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From: Eric Niebler (eric_at_[hidden])
Date: 2004-05-27 18:25:21

David Abrahams wrote:

> "Eric Niebler" <eric_at_[hidden]> writes:
>>Why is that confusing? That's how most other types in C++ behave:
>>int a,b; // a and b are undefined
>>a = b; // a and b are still undefined
> ^^^^^
> This is undefined behavior, actually.

Oops, you're right. Bad example. How about:

int a=0,b=0;
b=1; // b is 1, a is still 0

My point was that rule<> doesn't "do as the ints do", which can be
surprising to some. I would love for this to work:

rule<> a;

   rule <> b;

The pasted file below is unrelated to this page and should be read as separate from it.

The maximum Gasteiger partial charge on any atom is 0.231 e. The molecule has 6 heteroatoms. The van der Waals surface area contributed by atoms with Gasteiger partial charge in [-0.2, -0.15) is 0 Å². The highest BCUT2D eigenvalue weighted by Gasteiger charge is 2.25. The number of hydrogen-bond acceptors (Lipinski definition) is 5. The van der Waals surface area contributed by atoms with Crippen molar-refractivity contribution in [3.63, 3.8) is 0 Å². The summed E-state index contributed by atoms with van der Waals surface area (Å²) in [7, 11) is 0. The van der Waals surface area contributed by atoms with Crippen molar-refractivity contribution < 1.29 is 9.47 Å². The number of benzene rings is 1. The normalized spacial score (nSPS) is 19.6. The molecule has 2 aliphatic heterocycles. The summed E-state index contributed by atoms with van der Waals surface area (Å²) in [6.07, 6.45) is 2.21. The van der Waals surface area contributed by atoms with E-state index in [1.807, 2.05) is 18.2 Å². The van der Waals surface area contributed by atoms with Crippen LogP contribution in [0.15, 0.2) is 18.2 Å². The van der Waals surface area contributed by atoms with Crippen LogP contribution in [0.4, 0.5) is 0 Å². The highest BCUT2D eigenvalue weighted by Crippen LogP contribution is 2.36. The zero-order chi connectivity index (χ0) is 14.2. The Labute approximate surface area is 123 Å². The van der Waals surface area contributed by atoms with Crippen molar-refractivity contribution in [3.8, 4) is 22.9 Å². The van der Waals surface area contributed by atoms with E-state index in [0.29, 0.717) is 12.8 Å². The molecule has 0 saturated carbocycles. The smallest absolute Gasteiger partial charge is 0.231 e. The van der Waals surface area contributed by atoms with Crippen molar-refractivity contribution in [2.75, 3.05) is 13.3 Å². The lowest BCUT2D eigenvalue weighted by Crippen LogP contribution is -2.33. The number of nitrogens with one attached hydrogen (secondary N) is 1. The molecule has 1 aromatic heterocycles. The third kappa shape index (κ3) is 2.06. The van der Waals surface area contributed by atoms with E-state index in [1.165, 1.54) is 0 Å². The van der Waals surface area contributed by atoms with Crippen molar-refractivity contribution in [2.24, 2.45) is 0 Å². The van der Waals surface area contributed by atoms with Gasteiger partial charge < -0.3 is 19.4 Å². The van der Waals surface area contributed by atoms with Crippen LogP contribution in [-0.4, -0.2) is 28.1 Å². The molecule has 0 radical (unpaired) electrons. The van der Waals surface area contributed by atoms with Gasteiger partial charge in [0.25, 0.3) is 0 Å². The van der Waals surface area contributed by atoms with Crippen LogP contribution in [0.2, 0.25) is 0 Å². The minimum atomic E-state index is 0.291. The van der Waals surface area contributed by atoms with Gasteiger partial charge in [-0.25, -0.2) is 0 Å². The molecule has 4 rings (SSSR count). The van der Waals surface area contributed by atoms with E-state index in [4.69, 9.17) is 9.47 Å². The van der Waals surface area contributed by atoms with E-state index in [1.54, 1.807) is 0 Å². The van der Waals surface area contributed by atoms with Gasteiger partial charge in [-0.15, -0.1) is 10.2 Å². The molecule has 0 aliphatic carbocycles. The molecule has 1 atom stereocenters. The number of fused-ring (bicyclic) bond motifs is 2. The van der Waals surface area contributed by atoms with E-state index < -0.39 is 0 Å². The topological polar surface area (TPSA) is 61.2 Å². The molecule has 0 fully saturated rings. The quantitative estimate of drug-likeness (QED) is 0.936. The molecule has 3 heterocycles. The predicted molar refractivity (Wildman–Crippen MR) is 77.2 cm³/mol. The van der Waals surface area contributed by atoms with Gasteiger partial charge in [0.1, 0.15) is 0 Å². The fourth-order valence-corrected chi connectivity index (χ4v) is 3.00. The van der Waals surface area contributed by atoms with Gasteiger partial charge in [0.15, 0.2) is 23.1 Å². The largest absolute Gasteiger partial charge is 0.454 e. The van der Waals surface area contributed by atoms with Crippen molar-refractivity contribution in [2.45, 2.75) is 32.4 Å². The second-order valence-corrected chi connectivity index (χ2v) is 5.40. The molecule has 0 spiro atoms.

// match balanced, nested parens.
   // b refers to itself by reference
   // (Note: ! means optional, no special syntax
   // required to get by-ref semantics here)
   b = '(' >> !b >> ')';

   // a assumes b's behavior
   a = b;

// a still has b's behavior.
// this matches balanced, nested parens
parse( "(())", a );

Currently, this crashes because 'a' holds 'b' by reference and tries to
access it after 'b' has gone out of scope and been destroyed. I haven't
yet thought of a way to make this work, but I'm not convinced it's

I now agree that rules should have by-ref semantics when embedded in
another rule. But in simple assignment statements ("a=b;"), it would be
nice if rules behaved as the ints do. I'm sure this will draw fire from
the EBNF purists who want rule assignment to have by-ref semantics, but
IMO C++ types that don't have normal copy and assignment semantics are
just hard to work with.

Eric Niebler
Boost Consulting

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